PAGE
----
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What to expect in your child’s first year of Kumon

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Confidence, mastery of the basics and a strong study habit are foundations for advanced study.  These foundations are what Kumon aims to develop by the end of a student’s first year.

What can you and your child expect to see and experience during your first year of Kumon?

 

Easy Starting Point

As a Kumon student, your child will begin with worksheets that are very easy for them. So easy, your child will complete many worksheets, with a near perfect score, in a short amount of time.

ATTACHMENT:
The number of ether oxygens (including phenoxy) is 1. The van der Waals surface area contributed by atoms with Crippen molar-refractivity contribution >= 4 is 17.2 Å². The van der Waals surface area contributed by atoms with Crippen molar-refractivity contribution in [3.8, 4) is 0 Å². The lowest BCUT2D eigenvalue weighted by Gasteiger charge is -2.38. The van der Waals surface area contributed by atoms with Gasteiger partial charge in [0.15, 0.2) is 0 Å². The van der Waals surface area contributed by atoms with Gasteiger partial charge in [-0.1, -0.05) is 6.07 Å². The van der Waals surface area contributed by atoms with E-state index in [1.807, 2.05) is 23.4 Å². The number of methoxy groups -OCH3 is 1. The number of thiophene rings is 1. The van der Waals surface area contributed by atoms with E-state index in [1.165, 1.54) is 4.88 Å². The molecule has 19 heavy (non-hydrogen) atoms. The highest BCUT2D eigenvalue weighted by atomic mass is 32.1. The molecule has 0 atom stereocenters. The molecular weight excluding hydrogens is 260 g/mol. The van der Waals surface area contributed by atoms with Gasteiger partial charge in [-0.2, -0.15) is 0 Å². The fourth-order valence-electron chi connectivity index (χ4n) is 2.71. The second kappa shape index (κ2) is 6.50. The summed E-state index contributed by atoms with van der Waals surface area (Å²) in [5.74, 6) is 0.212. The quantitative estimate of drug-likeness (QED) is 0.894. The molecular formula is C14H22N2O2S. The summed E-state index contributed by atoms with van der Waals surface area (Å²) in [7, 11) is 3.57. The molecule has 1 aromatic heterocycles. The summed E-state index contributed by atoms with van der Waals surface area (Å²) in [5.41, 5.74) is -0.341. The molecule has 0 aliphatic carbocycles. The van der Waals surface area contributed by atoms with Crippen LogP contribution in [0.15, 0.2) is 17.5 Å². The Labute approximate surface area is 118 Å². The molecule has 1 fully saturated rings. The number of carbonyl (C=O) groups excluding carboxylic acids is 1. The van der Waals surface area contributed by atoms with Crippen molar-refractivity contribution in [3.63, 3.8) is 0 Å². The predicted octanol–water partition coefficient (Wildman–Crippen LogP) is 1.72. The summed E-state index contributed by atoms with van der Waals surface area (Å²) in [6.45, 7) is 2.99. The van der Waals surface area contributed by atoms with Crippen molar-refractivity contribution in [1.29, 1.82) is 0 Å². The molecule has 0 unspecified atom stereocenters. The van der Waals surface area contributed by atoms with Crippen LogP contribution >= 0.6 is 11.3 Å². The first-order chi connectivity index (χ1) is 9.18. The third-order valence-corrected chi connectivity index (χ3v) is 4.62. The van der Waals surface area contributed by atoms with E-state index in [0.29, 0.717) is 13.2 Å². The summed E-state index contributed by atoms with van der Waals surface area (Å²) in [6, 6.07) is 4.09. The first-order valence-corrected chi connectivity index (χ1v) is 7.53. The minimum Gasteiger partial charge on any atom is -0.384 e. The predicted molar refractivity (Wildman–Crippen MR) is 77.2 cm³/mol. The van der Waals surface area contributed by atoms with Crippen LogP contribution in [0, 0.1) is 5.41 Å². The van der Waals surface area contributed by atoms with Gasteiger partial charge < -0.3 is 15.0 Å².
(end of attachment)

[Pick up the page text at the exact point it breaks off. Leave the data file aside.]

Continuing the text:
As your child completes more and more worksheets, their concentration expands, confidence grows and a daily study habit forms.

This process is known as the easy starting point. It takes up the first few months of a student’s Kumon programme. Toru Kumon, the late founder of the Kumon Method, designed the easy-starting point to be a motivational tool.

“Most children have no interest in their studies if [it] is too difficult”, Toru Kumon wrote.

“Therefore, by having students begin at a level that is below their academic ability when starting Kumon, [they] achieve many perfect scores and increase their interest and motivation.”

Karna, a parent from Melbourne, says Kumon had this effect on his children.

“Kumon is helping my children to overcome those fears and feelings of, ‘I can’t do it’”, explains Karna.

“Now my kids, even if it’s difficult they will say, ‘I’ll give it a try’. That’s what they say. That’s what we want.”